Longboat readers sound off on key issues.
Once again: Art center won’t involve tax dollars!
It is very disappointing to read how you and the Longboat Observer seem to be taking a very negative view about the proposed Arts, Culture and Education Center.
First of all, let me point out this subject is not new. We started looking at a proposed community center in Bayfront Park in 2002. I chaired the committee to study this and have been involved for the past 17 years.
We have held many public sessions asking the public what it wanted many times over those years. When that project was voted on, because it was to be paid for with taxpayer funds, it was voted down because the town’s past projects had cost overruns and the voters didn’t want this to happen again.
When the Urban Land Institute suggested the town should create a town center and make a cultural center the focus of it, I and others thought it was a great idea.
When Ringling College of Art and Design suggested it would manage the facility, I thought that was a perfect match.
Ringling has been the subject of some negative criticism during recent meetings, but if it weren’t for Ringling coming in and saving the Longboat Key Center for the Arts, it would have closed 10 years earlier.
The art center would still be there if the residents of the Village hadn’t fought every improvement Ringling tried to make.
I just can’t understand this negative position being taken by you and others about this proposed facility. Maybe you should try to look at it in another light.
The town’s taxpayers will be benefiting from a multimillion-dollar facility which would have been built without one dollar of taxpayer money.
Even the land that the town purchased was bought with non- taxpayer funds. It will be run by Ringling at its expense — without any taxpayer funds. What can be bad about that?
I hope you will print my response and show the few negative people who responded to your biased survey the reality about this proposed facility.
If we don’t raise the funds from private sources, the facility won’t be built.
Underutilized library? We think not!
I am perplexed at the Longboat Observer’s recent use of the term “underutilized” library.
I would suggest the Longboat Key Library is an integral part of the community since its founding in January 1957.
For instance, in January, 698 books, 33 audio CDs and 15 DVDs were checked out. During February, 836 books, 26 audio CDs and 20 DVDs were checked out.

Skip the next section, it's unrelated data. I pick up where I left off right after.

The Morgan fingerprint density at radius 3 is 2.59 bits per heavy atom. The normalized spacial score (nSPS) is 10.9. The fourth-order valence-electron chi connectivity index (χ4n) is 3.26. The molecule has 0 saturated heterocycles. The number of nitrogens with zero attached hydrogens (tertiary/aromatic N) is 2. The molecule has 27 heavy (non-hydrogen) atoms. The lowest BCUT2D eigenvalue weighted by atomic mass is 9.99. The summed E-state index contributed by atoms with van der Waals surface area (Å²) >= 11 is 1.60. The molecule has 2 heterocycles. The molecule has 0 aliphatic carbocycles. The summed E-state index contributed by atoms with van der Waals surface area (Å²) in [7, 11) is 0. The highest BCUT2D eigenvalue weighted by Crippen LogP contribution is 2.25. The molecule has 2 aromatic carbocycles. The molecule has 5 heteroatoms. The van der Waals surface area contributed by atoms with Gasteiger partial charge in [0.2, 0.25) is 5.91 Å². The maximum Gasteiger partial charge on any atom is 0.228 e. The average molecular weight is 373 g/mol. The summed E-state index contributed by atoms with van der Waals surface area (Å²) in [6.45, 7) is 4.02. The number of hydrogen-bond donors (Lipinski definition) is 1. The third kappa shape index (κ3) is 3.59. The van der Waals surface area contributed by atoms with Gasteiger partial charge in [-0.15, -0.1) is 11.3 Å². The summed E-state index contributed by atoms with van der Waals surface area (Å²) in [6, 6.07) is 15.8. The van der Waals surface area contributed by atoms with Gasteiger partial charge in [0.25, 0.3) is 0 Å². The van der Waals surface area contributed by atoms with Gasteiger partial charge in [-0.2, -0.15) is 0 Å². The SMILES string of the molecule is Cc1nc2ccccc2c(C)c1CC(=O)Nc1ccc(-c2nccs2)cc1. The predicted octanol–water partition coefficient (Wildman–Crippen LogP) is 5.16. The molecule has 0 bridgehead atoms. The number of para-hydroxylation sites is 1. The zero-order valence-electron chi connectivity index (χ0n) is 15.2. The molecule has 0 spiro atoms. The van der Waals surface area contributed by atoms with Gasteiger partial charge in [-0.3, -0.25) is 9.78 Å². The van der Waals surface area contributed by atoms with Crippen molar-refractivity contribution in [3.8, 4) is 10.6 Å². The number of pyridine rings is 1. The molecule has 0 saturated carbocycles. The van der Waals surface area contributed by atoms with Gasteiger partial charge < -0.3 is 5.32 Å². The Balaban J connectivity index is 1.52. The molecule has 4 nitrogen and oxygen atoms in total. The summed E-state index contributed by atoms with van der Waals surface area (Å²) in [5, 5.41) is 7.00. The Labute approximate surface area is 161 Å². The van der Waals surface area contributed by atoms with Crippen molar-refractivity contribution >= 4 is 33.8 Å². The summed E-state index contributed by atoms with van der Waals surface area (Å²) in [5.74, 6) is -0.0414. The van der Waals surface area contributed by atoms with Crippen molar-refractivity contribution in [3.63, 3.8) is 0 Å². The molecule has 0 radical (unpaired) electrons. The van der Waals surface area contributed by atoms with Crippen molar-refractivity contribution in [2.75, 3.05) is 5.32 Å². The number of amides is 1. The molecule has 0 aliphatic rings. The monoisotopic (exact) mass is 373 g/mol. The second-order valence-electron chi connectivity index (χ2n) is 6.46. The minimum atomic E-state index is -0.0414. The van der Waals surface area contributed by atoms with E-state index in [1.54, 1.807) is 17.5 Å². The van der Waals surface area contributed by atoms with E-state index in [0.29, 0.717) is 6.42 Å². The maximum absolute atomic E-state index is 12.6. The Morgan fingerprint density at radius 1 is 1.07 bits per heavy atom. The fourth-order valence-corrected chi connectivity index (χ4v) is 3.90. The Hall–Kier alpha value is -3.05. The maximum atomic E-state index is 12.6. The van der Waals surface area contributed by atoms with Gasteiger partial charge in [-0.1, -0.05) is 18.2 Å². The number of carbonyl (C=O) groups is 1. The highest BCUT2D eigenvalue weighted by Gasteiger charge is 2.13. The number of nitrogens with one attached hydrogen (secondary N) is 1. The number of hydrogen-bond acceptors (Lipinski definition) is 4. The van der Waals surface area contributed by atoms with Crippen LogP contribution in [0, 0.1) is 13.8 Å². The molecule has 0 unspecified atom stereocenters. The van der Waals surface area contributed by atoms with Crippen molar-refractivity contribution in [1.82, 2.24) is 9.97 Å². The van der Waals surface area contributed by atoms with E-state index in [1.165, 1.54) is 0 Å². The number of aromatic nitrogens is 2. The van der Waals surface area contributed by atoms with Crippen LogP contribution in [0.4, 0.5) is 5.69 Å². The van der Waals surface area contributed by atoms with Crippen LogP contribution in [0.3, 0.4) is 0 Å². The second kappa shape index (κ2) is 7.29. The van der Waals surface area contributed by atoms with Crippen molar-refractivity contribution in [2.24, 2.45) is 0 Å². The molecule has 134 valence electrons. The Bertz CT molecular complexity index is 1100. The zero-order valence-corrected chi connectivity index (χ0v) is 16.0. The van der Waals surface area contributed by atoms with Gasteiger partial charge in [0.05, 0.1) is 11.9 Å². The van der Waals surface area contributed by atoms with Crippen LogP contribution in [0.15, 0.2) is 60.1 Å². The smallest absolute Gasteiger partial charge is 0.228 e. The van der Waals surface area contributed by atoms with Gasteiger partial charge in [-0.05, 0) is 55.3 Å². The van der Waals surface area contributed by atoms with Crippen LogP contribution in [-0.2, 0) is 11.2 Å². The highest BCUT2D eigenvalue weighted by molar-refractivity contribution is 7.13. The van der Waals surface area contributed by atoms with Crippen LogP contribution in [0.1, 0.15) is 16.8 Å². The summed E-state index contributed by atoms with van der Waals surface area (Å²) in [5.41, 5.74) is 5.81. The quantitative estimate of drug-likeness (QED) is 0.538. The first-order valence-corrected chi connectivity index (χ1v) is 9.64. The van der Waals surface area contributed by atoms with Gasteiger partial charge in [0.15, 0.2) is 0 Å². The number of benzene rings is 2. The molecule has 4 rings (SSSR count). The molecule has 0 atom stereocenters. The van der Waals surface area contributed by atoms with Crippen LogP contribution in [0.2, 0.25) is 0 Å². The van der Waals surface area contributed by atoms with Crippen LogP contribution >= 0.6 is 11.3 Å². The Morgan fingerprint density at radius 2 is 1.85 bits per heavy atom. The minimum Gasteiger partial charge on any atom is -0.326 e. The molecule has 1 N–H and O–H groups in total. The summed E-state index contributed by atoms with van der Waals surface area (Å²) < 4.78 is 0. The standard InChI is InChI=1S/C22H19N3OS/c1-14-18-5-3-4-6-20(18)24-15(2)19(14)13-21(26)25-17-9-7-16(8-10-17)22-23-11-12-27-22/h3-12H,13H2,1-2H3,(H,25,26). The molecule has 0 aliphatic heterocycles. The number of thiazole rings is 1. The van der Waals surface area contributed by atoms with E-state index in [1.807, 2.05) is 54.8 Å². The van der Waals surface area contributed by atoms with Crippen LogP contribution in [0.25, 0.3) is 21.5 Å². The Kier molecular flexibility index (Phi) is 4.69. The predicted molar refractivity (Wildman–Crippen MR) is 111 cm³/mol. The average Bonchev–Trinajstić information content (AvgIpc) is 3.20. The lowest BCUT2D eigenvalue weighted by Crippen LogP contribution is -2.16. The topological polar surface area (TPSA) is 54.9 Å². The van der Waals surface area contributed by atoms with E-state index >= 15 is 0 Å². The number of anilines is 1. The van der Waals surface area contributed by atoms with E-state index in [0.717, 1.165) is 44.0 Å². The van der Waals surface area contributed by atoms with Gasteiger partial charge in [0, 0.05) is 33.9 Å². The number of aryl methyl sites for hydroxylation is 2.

During the two months, the library was open 47 days by volunteers trained under the supervision of our librarians. They maintain the desk and day-to-day operations, generating more than 658 volunteer hours.
Of course, we realize these are in-season months, and library traffic diminishes off-season, as do all activities.
This does not count the many hours of volunteers purchasing books, reviewing books, updating card catalogs and preparing books for the shelves.
We have numerous retired librarians working together, some with advanced degrees supervising the day-to-day activities of the library. In addition, our members represent a broad cross section of managerial and technical skills used in an advisory capacity.
The Longboat Key Library is a member-supported, private non-profit organization staffed and operated entirely by volunteers. It is not a part of the excellent Sarasota County library system, which has no extension on the island.
The Longboat Key Library is funded by membership fees and donations of cash and books. Membership is open to all for a yearly fee.
The library opened Jan. 15, 1957, and moved to the present location near Town Hall in January 1972. According to membership wishes, the bulk of the library is in contemporary recreational reading: mysteries, fiction, nonfiction, biographies, classics and books of local interest. It is not a research library.
The numbers speak for themselves. “Underutilized” — we think not!
Sadler L. James